Sam Orke is a Patent Agent in the firm's Intellectual Property Group. Sam focuses his practice as a patent agent on assisting clients in the area of intellectual property, assisting patent practitioners with preparing and prosecuting domestic and foreign patent applications, and conducting patent searches. Sam also assists patent practitioners with matters outside of patent prosecution, including areas involving intellectual property litigation and freedom to operate.
Sam's core technical experience is in the fields of chemical and biological engineering, chemistry, molecular biology, and biofuels, but also regularly assists with obtaining patent protection for technology in the mechanical arts. Sam has broad experience in preparing, filing, and prosecuting utility applications in a wide array of technologies including:
- Chemicals, such as polyolefins, adhesives, wire and cable coating materials, nanomaterials, biofuels, cosmetics, food products, animal feed products, catalysts, and insect control formulations
- Therapeutics, such as modified natural products, new chemical entities, pharmaceutical formulations, and vaccines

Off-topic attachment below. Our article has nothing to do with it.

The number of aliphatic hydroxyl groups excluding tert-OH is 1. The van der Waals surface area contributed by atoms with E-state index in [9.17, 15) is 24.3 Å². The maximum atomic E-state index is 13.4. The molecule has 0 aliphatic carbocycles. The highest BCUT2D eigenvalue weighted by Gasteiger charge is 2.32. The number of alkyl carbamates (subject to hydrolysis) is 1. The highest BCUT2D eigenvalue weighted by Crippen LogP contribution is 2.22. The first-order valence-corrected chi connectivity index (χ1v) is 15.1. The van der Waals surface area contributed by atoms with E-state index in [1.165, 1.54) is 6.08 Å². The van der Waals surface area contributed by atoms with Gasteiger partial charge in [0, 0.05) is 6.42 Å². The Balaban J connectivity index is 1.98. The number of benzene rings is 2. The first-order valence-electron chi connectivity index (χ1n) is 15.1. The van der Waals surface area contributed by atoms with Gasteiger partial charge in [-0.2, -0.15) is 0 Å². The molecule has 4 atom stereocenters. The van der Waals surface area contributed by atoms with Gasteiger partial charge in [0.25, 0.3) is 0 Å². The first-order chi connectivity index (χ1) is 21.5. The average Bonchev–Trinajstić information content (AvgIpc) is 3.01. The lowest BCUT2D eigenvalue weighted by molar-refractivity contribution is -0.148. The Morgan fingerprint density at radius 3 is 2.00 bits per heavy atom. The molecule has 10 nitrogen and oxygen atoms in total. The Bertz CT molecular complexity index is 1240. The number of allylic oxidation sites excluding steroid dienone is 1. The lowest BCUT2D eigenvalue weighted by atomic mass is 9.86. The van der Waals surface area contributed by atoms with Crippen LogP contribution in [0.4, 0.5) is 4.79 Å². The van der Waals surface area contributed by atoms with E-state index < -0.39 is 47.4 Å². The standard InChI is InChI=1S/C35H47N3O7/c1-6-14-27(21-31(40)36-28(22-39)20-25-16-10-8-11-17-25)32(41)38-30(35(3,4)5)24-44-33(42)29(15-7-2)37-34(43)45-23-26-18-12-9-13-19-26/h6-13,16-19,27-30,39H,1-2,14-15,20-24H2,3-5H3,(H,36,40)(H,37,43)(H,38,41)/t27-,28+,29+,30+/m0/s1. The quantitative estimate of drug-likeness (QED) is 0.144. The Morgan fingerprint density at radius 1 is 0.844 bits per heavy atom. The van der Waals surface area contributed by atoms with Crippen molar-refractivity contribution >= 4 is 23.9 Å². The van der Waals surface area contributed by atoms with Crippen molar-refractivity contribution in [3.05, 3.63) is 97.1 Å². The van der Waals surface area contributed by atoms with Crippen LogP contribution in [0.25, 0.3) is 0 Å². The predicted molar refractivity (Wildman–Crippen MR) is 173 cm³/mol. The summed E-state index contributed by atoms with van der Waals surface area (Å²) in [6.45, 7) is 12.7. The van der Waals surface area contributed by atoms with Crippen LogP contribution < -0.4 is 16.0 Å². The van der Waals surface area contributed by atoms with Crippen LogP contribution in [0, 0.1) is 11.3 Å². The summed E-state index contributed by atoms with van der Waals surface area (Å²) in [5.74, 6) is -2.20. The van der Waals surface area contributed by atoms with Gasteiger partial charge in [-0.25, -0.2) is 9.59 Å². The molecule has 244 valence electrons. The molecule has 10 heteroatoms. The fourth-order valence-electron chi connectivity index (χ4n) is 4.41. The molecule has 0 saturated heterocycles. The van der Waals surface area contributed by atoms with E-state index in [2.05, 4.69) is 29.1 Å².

- Biomaterials, such as biopolymers utilized as a material platform for photonics, optoelectronics, biomaterials engineering, drug delivery vehicles, tissue engineering, and regenerative medicine
- Chemical Engineering, such as biofuel production, water purification, gas separation and production, and polymer extrusion
- Spectroscopy, such as MRI, NMR, and fluorescence
- Mechanical, such as medical devices, filtrations systems, batteries, tools and fasteners
Prior to his career as a patent agent, Sam worked as an engineer for an energy technology company, where he focused on developing new catalysts to convert plant-based materials into fuel and specialty chemicals. Sam also worked as an undergraduate researcher in the chemistry department for Professor Ronald T. Raines at the University of Wisconsin - Madison. As an undergraduate researcher, Sam worked in the areas of biophysics and chemical biology to investigate how noncovalent interactions can dictate the molecular confirmation, reactivity, and function of proteins in chemical and biological systems. Namely, he investigated the role and utility of a newly discovered noncovalent interaction, termed the "n→π* interaction" as it pertains to protein folding and function.
Education and Honors
- University of Wisconsin (B.S., with honors, 2016)
- Degree: Chemical and Biological Engineering
- Degree: Chemistry
- U.S. Patent and Trademark Office